Mastercard sees transaction data, but has no consumer information tied to it. In other words they only have the Primary Account Number (PAN) and no nothing else about you. Within 4 party networks only issuers have consumer information. V/MA schemes are designed to protect consumer anonymity through to the POS. However, there are agents that can map a consumer to a PAN, either through seeing things like online transactions (where you put your name and PAN to order goods), credit card bureaus, …etc. These entities can help holders of PANs map to an anonymized ID. These anonymized IDs in payments are also held by advertisers. Each party has a “unique” anonymized ID and can’t coordinate with each other without the “key pair translator”
DATA “COLLABORATION” WITH WALLED GARDENS
Google and FB. The issues in making payment data work with Google and FB are the data rules set by Google and FB: they do not let data leave their control (ex media exposure files). Thus data must go INTO GOOGLE. The 3-4 yrs of delay in MA/Google operation would likely be surrounding where the Google Data and MA data would collectively reside. Google is in a place to financially take risk on this, and my guess is that payment partners (like MA) have agreed to a “white room” where their payment data resides which can be accessed in a controlled/structured manner by Google.
Consumer information leaving Mastercard: Contractually none as they probably maintain “ownership” of the neutral white room (perhaps a separate legal entity). There are also likely controls placed upon the structure of analysis (example cohorts must be greater than 50 matched consumer records) within an operating agreement.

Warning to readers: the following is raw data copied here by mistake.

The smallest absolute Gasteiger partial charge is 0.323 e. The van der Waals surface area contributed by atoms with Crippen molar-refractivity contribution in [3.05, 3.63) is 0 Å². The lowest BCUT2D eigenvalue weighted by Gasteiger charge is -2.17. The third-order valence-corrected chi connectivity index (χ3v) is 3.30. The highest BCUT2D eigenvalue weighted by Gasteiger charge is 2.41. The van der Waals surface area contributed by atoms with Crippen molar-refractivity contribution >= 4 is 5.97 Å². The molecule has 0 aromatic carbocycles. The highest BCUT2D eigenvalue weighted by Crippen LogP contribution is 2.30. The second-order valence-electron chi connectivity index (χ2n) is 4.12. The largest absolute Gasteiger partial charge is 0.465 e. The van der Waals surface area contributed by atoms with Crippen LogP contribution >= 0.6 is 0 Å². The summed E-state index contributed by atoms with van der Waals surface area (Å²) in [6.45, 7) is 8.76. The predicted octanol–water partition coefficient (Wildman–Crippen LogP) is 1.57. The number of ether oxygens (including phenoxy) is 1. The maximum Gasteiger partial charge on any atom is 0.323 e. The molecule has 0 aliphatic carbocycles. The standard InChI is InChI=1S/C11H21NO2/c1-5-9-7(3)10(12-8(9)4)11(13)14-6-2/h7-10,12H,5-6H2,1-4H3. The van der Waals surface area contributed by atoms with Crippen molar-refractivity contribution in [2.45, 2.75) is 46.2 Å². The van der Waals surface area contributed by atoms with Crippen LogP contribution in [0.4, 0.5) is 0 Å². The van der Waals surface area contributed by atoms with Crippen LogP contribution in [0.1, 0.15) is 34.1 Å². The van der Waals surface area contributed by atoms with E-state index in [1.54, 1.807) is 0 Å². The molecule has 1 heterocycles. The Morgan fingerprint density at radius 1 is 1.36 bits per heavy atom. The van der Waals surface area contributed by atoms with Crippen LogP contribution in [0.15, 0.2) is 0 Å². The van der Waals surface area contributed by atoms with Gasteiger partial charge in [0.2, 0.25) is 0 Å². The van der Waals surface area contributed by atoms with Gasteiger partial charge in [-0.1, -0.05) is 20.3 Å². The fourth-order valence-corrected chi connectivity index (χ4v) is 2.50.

Issues: Google has ad hoc access to payment data within a set of rules. My rule #3 (right to “share” the data) may be broken here as permissions must be granted by either: the consumer, merchant, or issuer (depending on data). Standard questions anyone should ask on this architecture:
- Who created the operating agreement?
- Who granted the permissions?
- Who is managing the controls?
- What auditability is granted to the impacted parties?
- Who bears the risk of breach?
Banks and Merchants (the advertisers) must be able to clearly communicate: who used their data for what purpose? For example, while there may be aggregated data controls, what if Google asked the same question for a group of 50 buyers of Joe’s sporting goods, and then changed the cohort by 1 person (Tom). They would know what I bought during the time period.
Federated Data = Controlled Use
At Commerce Signals we do not have any payment data inhouse. We recognized that for data to be controlled it must stay within the premises of the owner, it can only be released if you understand both WHO is requesting the data and HOW it will be used. All data exchanges are tracked and operate within defined terms and agreements. If agreements stop, so does the data flow. We ask our financial partners a question that like this: